TRAGESSER: The Biden Admin Needs To Be Held Accountable For The Texas Terrorist Situation

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Malik Faisal Akram, a 44-year-old British national, took four people hostage at a Texas synagogue Jan. 15 before he was killed by a FBI Hostage Rescue Team.

Akram was allowed entry into the United States despite having an extensive criminal record that the Biden administration and its security agencies failed to flag. While no innocent people died during the hostage situation, the Biden administration could have significantly reduced the chances of this from occurring. The administration must be held more accountable for its failure to eliminate national security threats.

Shortly after taking office, President Biden revoked a Trump-era executive order that sought to enhance the vetting of foreign nationals traveling to the United States. While details on this case are still emerging, the revocation may have granted Akram easier access into the country.

The order called to protect “citizens from terrorist attacks and other public-safety threats” with “screening and vetting protocols” and “information-sharing and identify management” from “foreign governments.”

Given the ongoing threats of global terrorism and the 9/11 Commission recommendations to improve information and intelligence sharing, the Biden administration’s removal of the order is unconscionable, and could have facilitated Akram’s entry into the country.

The Biden administration has done little to address security concerns involving the Visa Waiver Program (VWP) — the program that Akram likely used to enter the United States lawfully. The program allows citizens of 40 countries that are considered low national security threats and have low levels of illegal immigration the ability to travel to the U.S. without obtaining a visa or in-person screening. The selection of countries is determined by the Department of Homeland Security (DHS) and the Department of State (DoS).

recent Congressional Research Report highlights that the program can present a significant danger as in-person screening is not required and relaxed documentary requirements increase immigration fraud and decrease security. There are also significant concerns about how DHS is not conducting reviews of the current VWP countries in a timely fashion.

These concerns are legitimate. Despite France and Belgium qualifying for the 40-country list, the large-scale terrorist attacks in Paris in November 2015 and in Belgium in March 2016, were perpetrated mainly by French and Belgian citizens.

In its first year in office, the Biden administration could have examined this program more closely and reformed it in a way that allows for enhanced vetting when circumstances dictate greater scrutiny. But it didn’t. It actually took additional steps to reduce vetting this past year, including waiving the in-person interview requirement for a number of immigrant visa applications.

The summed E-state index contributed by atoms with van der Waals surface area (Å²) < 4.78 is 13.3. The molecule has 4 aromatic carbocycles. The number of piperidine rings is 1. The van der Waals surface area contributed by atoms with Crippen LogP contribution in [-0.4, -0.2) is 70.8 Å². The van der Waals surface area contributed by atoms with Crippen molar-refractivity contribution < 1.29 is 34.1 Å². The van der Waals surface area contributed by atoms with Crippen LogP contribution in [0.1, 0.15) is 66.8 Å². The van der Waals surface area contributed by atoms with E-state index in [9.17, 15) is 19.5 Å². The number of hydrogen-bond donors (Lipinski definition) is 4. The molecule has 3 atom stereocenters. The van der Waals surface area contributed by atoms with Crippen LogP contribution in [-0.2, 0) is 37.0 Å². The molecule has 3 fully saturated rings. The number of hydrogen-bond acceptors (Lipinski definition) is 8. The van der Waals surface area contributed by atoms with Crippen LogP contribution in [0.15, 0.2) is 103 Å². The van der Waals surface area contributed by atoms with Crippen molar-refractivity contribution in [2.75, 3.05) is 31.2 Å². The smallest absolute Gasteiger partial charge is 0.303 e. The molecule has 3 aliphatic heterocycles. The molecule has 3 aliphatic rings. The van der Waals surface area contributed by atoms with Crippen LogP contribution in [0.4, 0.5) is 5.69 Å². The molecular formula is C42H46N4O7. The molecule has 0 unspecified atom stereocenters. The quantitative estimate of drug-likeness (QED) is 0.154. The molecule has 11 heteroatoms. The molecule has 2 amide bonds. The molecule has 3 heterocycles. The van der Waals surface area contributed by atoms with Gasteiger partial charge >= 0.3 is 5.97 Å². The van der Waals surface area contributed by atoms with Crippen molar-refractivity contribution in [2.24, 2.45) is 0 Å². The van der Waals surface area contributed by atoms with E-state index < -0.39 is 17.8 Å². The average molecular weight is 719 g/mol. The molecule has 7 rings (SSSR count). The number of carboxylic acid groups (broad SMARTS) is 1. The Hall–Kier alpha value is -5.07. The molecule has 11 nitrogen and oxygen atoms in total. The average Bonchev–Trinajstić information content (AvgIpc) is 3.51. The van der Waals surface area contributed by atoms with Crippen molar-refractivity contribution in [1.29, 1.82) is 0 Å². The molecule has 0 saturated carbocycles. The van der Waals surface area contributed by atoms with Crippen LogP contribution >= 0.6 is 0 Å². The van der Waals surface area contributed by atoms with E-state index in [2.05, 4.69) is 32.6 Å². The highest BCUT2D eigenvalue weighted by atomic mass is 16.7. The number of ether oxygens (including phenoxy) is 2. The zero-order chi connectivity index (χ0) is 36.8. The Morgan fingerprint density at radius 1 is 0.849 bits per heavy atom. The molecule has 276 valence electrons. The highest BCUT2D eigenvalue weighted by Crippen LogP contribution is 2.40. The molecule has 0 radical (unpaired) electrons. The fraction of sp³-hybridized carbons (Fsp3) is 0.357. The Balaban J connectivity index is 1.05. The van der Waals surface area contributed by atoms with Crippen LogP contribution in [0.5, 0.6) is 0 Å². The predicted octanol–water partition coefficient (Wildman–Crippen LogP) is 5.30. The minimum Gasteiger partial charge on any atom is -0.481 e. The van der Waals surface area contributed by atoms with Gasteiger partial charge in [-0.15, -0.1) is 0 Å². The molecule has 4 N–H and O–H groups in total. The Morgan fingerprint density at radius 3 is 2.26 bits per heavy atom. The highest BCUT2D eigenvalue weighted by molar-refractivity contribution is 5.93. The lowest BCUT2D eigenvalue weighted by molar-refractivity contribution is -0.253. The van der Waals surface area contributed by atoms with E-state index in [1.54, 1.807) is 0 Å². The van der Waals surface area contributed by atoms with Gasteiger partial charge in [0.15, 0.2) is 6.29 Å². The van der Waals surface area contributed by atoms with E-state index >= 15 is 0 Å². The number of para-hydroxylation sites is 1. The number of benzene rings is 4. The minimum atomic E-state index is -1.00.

Akram qualified for the VWP despite having an extensive criminal record and numerous red flags — including frequently traveling to Pakistan, a hotbed of Islamic terrorism, and reportedly serving as a member of Tablighi Jamaat— an Islamic organization banned in several countries and known for its ties to terrorism. Akram had previously been listed as a “subject of interest” by Britain’s domestic intelligence service, MI5.

How Akram qualified for this program is baffling. After landing at New York’s John F. Kennedy Airport a few weeks ago, immigration authorities should have been aware of his past and prevented his entry. There isn’t an immediate explanation for this failure, but one shouldn’t rule out new guidelines set by the Biden administration that direct enforcement officers to overlook potential red flags. These policies originated during the Obama administration, when current Homeland Security Secretary Alejandro Mayorkas ran U.S. Citizenship and Immigration Services (USCIS), and imposed a “get to yes” policy, demanding that agency personnel ignore evidence of fraud and approve visa applications.

While many elements of the case are still developing, it is clear that the Biden administration should be held accountable for dismantling safeguards that might have prevented Akram from entering the country. It shouldn’t have revoked an executive order that enhanced vetting and screening of foreign nationals. It should have made addressing vulnerabilities of the VWP a larger priority given the national security threats it has already created at the border. On a more basic level, immigration authorities at John F. Kennedy Airport should have already had intelligence on Akram and never allowed his entry.

What happened in Colleyville shows that the United States must strengthen the vetting process and ensure that corrective action be taken to mitigate any future threats.

Matthew Tragesser is communications manager at the Federation for American Immigration Reform (FAIR) in Washington D.C.